Dynamic Range

Have you ever wondered when you enter a dark room with only a faint glow of light coming through a small window? You strain your eyes, trying to make out the details in the darkness, but then something incredible happens, your eyes adjust and you start to see objects around with better clarity. Well, that ability of the eyes is called dynamic range.

Dynamic range refers to the range of brightness level a camera can capture from the darkest shadows to the brightest light. It is measured in stops.

I understand this concept is quite confusing, let’s understand it with an example:

Imagine a person sitting next to a window in broad daylight. One side of their face is darkened by shadows, while the other side is bright due to sunlight. If you see it with your eyes you will have better details than if you try to capture that image with a camera. Do you know why? It’s because our eyes have a dynamic range of approximately 20 stops. Right! No camera has so far managed to beat that. Even high-end cameras offer a maximum of 15 to 16 stops.

I believe by now you have got an idea of what dynamic range is. Now, let’s understand the concept of stops.

To understand stop, we have to understand what aperture is. Soon, I will be creating a video on the exposure triangle, which covers the three essential elements ISO, aperture, and shutter speed that are responsible for achieving proper exposure in your image. For now, just understand that aperture refers to the opening of the lens. The larger the aperture, the bigger the opening, which means more light enters through. The f-stop is a measure of the amount of light that enters through the lens opening. F-stop values are expressed as fractions, so a larger f-stop number represents a smaller f-stop value, which means a smaller amount of light, while a smaller f-stop number indicates a higher f-stop value, which means more light.

To understand F-stop better, you can refer F-Stop, here I have explained F-stop and its significance in detail.

Now, let’s consider the factors that play a role in achieving a good dynamic range. When we press the record button, the lens aperture opens, allowing light to enter and hit the camera’s sensor, which then begins processing the image, then with the help of various recording profiles images are captured. However, these are not the only factors that impact dynamic range; lighting techniques and color grading also play significant roles.

Let’s understand how these factors influence the dynamic range.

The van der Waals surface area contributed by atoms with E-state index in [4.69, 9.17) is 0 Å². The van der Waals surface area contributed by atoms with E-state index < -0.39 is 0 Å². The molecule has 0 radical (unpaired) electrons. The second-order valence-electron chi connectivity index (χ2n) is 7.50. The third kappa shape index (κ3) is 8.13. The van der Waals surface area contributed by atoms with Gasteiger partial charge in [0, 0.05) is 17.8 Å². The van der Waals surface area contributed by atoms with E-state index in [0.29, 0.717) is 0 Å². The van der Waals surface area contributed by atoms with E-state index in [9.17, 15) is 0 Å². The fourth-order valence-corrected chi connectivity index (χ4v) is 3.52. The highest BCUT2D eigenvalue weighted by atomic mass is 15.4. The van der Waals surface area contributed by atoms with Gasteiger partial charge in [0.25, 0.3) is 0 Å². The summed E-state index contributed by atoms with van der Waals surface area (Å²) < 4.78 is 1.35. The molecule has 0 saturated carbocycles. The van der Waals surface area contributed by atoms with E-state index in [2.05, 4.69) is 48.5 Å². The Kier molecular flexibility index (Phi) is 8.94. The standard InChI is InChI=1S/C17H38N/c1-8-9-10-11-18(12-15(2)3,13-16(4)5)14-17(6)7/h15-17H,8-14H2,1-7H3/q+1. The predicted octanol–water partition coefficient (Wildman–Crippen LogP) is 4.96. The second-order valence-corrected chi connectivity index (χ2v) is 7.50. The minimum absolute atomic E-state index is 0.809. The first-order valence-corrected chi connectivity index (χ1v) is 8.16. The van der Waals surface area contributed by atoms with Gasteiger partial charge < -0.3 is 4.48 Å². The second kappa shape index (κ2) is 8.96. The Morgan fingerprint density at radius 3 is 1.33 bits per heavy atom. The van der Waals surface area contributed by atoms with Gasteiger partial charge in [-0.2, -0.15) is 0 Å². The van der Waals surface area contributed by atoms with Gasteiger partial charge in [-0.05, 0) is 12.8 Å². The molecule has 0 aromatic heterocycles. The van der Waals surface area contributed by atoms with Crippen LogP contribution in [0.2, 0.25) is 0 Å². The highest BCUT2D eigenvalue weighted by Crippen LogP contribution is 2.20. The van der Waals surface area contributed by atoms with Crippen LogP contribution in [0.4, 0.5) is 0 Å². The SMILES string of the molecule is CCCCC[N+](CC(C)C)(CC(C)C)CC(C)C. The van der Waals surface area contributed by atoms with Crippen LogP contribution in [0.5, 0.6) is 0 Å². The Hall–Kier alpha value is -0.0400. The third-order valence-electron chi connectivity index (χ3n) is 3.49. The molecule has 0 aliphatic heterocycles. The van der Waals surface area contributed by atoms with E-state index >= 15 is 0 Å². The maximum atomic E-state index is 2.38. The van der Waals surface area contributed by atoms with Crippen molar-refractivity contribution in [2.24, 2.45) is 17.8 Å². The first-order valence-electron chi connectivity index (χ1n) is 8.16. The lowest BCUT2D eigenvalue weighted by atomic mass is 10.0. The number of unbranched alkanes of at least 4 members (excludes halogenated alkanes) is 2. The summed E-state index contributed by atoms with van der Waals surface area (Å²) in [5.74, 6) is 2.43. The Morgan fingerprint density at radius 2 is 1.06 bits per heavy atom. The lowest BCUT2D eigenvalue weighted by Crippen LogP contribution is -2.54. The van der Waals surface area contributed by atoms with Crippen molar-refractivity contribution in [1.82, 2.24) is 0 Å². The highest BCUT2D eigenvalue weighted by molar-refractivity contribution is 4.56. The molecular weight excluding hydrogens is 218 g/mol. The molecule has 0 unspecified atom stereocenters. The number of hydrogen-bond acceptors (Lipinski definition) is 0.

Camera Sensors

Cameras with larger sensors offer better dynamic range compared to a camera with smaller sensors. Full-frame cameras, medium format cameras, and some high-end APS-C cameras are large sensor cameras in terms of physical size, allowing them to capture more light and offer better dynamic range.

On the other hand, most smartphones often have smaller sensors. These sensors are physically smaller in size, capable of capturing less light than large sensors, that’s why your phone despite its high megapixels offering is not able to compete with high-end cameras.

Log Profiles

Many cameras provide logarithmic (log) recording profiles, such as S-Log, C-Log, or V-Log. These profiles enable capturing a wider dynamic range by distributing tonal information more efficiently across the image. However, using log profiles requires post-processing and color grading to restore proper contrast and color.

RAW vs. Compressed Formats

Recording in a RAW format preserves more dynamic range compared to compressed formats like H.264 or MPEG. RAW files contain unprocessed sensor data, offering greater flexibility in post-production to adjust exposure and recover details. Like log profiles, even RAW requires post-processing and color grading.

Lighting Techniques

Techniques such as using fill lights, reflectors, or diffusers can help balance the contrast between bright and dark areas, allowing for better control over dynamic range during the shoot.

Exposure Techniques

Exposure refers to the amount of light that reaches the camera sensor or film, determining the brightness or darkness of an image. Understanding the exposure triangle, the trio of Aperture, ISO, and Shutter speed, and its relationship to dynamic range is crucial for achieving well-exposed images. Additionally, Exposure aids such as metering and histograms can help ensure proper exposure levels.

Color Grading

The process of color grading in post-production significantly affects the perceived dynamic range of your footage. Adjusting contrast, shadows, highlights, and color balance can further enhance the captured dynamic range and create the desired visual look. The technique is High Dynamic Range (HDR) imaging, which involves merging multiple photos of the same scene taken at different exposures to create an image with a wider range of tones and better detail in shadows and highlights. Exposure blending is another technique that selectively combines different parts of multiple photos with different exposures to create a final image with a wider dynamic range.

Just remember cameras are continuously improving dynamic range by improving their sensor capabilities and image processing algorithmsNew Sensor technology BSI and sensors and tacked CMOS sensors focus on improving dynamic range. Also, image processing DUAL – ISO is an improvement over traditional ISO, which leads to more noise. And then some cameras offer inbuilt HDR modes that combine multiple exposures to provide a wider dynamic range.

As a filmmaker, understanding these elements will help you bring out videos or images with the finest details. Remember, nothing is more powerful than an image that stirs your soul and evokes emotions.